Do I really need a Will?
A common misconception is that a Will is only needed if you are sick, elderly or a parent. Actually, they are applicable to every adult!
Shockingly, research by insurance company, Royal London, found:
- 54% of adults don’t have a Will
- Nearly 60% of parents don’t have a valid Will – either they don’t have one at all or it is out of date
- 5.4 million people have no idea how to make a Will
One third of the respondents had experienced life events, such as getting married or having children, since their original Will was made. More than half of these people hadn’t updated their Will following these events!
So, what are the different scenarios that require me to have a Will?
Congratulations, you got married! But did you know that any previous Will you had becomes invalid. Under marriage laws in England and Wales, your pre-existing Will is no longer valid. This means that should you die before updating your Will, you have died ‘intestate’ and the laws of intestacy will decide how your estate is distributed.
Maybe you’ve decided your 20-year marriage is over and you are looking to get divorced. Some people think they need to wait until they receive their decree absolute but, what if you were to die before this came through? Your husband/soon to be ex-husband would inherit everything.
Did you know a Will is the only legal way to guarantee what happens to your child/children, if you die before they are 18? Do you really want a family court to decide who your children go to?
Blended families are a common occurrence in this day and age but unless you have a Will in place, your step-children won’t receive any of your estate because they aren’t direct blood relatives.
What if your husband or partner (who is in your Will) decides to remarry? Their new partner could potentially inherit everything you intended to leave to your children. This is where we would incorporate a Trust into your will to ensure that should this happen; your children would still get their share.
We know we’ve spoken a lot about why having a Will is important if you get married or have children, but what if you don’t want to do either of those. Surely, you don’t need a Will?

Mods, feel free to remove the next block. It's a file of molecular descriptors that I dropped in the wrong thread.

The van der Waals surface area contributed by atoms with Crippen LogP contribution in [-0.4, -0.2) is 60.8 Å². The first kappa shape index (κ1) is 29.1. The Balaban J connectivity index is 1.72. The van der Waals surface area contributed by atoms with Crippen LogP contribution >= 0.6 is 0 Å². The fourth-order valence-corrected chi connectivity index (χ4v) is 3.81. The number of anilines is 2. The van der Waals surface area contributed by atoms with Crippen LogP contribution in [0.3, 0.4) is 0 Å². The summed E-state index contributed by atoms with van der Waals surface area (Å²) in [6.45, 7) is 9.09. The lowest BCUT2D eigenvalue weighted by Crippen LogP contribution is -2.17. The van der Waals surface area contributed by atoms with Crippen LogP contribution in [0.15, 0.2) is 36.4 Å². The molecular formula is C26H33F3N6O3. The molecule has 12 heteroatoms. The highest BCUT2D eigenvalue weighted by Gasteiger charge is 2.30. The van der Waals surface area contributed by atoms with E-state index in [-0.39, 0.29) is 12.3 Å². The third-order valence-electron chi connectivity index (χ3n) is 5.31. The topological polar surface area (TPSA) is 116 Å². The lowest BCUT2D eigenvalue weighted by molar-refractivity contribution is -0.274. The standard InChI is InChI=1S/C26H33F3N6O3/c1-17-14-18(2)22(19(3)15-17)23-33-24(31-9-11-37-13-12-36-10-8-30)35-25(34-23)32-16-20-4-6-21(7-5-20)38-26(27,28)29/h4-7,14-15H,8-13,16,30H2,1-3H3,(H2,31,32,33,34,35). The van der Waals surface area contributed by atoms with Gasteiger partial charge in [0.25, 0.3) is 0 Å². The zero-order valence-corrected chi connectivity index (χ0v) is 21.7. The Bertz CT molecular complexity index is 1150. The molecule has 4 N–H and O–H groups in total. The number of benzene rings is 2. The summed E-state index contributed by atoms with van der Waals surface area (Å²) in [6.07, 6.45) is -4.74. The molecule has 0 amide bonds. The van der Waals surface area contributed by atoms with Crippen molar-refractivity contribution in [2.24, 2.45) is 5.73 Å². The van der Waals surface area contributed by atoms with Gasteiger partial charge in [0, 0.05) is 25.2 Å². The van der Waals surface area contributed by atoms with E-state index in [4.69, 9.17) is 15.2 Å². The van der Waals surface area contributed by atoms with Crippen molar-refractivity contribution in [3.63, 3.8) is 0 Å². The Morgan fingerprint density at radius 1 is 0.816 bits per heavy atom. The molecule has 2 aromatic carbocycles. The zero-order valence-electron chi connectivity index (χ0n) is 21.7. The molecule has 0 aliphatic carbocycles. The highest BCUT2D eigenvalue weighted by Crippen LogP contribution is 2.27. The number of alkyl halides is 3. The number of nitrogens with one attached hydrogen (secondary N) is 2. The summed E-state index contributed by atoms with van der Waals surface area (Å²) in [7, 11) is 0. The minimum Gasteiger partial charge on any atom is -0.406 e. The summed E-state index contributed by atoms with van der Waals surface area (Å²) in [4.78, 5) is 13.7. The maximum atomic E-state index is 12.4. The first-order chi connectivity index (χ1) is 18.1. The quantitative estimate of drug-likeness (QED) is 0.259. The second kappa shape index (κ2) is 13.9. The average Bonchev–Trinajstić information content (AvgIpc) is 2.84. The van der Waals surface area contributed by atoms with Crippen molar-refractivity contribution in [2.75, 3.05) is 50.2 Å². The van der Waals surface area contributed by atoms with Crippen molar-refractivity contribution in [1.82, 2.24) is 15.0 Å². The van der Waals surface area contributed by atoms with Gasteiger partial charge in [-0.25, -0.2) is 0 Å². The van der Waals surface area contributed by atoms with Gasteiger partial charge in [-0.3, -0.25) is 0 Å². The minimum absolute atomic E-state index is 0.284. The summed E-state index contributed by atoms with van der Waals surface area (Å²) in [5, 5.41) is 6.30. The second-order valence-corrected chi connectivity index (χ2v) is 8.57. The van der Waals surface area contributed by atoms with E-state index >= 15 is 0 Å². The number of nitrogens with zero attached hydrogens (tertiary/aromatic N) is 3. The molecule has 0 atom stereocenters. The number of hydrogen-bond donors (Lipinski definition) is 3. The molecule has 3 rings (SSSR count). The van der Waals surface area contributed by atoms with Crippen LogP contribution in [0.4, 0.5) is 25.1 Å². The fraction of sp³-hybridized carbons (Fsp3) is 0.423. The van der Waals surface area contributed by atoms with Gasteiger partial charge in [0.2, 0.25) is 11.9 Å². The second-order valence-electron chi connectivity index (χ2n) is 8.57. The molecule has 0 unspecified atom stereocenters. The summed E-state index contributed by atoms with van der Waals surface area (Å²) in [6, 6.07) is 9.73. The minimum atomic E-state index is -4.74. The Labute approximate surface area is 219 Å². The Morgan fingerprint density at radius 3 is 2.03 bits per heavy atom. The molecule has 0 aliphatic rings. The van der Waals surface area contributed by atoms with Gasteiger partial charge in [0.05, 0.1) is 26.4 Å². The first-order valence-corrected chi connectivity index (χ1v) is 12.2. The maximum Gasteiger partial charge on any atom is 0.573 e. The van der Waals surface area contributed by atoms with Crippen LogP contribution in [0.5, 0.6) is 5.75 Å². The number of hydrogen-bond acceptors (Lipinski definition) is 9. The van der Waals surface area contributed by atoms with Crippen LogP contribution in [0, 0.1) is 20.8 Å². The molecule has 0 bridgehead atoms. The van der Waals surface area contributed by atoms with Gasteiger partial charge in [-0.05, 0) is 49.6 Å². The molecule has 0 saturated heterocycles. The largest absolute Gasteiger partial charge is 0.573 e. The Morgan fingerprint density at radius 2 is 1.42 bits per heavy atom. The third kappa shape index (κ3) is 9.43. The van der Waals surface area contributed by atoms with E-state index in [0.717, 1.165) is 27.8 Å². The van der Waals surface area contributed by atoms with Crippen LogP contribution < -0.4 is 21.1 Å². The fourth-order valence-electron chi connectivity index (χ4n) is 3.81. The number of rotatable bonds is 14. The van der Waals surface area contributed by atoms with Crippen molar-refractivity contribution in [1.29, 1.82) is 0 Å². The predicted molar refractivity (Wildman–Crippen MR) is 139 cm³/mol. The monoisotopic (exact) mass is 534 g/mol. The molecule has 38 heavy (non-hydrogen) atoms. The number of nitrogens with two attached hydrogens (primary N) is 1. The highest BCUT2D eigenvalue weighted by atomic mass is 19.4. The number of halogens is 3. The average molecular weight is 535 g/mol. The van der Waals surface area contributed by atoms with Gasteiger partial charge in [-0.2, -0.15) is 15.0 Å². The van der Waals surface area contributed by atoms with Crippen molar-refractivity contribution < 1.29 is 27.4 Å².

Wrong. It doesn’t matter how long you’ve been with your partner, the law states that unfortunately, if you’re not married, they aren’t entitled to anything when you die. The only way to ensure they get what you want is through a Will.
We hate saying it but life is too short and family and friend’s do get taken away from us too early. No one has a crystal ball and although we’d all hope to live to a ripe old age, illnesses and accidents can happen out of nowhere.
Ultimately, having a Will saves your family from the stress of having to deal with your estate when you die. If you pass away without a Will, your family may need to seek legal advice and go through additional paperwork. Surely, you don’t want them going through that whilst trying to grieve?
There are so many more scenarios as to why you should have a Will in place but we would be writing for days and this blog would be pages long. We’ve just highlighted some of the more common reasons why.
Maybe you are ahead of the game and your Will is in place but has there been a change in circumstance? It is so important that at every life event, you update your Will, this could be marriage, divorce, buying your own home or having children.
If our blog has got you thinking about making a Will or updating your existing one but you’re not sure where to start, give us a call. We always offer a FREE one-hour consultation to discuss your requirements, with no obligation to go ahead with our recommendations.
As we always say, where there’s a Will, there’s a way!